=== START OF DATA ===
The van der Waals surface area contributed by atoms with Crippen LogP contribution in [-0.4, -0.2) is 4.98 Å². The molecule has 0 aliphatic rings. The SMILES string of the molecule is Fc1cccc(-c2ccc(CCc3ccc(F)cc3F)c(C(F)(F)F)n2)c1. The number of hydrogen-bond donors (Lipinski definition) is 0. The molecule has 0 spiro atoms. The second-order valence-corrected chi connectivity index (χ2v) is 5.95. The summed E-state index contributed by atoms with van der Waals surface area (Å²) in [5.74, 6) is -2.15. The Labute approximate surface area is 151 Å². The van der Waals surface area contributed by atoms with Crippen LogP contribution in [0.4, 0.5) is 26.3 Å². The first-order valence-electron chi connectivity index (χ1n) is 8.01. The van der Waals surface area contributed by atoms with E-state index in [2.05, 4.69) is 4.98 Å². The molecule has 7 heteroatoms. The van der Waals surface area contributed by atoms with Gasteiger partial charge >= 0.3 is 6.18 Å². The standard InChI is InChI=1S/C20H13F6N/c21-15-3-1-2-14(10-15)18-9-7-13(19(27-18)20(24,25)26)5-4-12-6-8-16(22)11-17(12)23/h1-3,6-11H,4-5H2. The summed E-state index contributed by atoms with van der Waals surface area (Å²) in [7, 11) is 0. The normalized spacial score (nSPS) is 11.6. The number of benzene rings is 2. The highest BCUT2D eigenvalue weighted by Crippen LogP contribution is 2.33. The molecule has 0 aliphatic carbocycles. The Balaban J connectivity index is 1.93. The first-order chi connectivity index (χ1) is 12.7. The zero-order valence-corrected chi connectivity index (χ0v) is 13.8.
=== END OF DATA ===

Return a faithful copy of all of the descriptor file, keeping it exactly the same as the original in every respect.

The van der Waals surface area contributed by atoms with Crippen LogP contribution in [-0.4, -0.2) is 4.98 Å². The molecule has 0 aliphatic rings. The SMILES string of the molecule is Fc1cccc(-c2ccc(CCc3ccc(F)cc3F)c(C(F)(F)F)n2)c1. The number of hydrogen-bond donors (Lipinski definition) is 0. The molecule has 0 spiro atoms. The second-order valence-corrected chi connectivity index (χ2v) is 5.95. The summed E-state index contributed by atoms with van der Waals surface area (Å²) in [5.74, 6) is -2.15. The Labute approximate surface area is 151 Å². The van der Waals surface area contributed by atoms with Crippen LogP contribution in [0.4, 0.5) is 26.3 Å². The first-order valence-electron chi connectivity index (χ1n) is 8.01. The van der Waals surface area contributed by atoms with E-state index in [2.05, 4.69) is 4.98 Å². The molecule has 7 heteroatoms. The van der Waals surface area contributed by atoms with Gasteiger partial charge >= 0.3 is 6.18 Å². The standard InChI is InChI=1S/C20H13F6N/c21-15-3-1-2-14(10-15)18-9-7-13(19(27-18)20(24,25)26)5-4-12-6-8-16(22)11-17(12)23/h1-3,6-11H,4-5H2. The summed E-state index contributed by atoms with van der Waals surface area (Å²) in [7, 11) is 0. The normalized spacial score (nSPS) is 11.6. The number of benzene rings is 2. The highest BCUT2D eigenvalue weighted by Crippen LogP contribution is 2.33. The molecule has 0 aliphatic carbocycles. The Balaban J connectivity index is 1.93. The first-order chi connectivity index (χ1) is 12.7. The zero-order valence-corrected chi connectivity index (χ0v) is 13.8.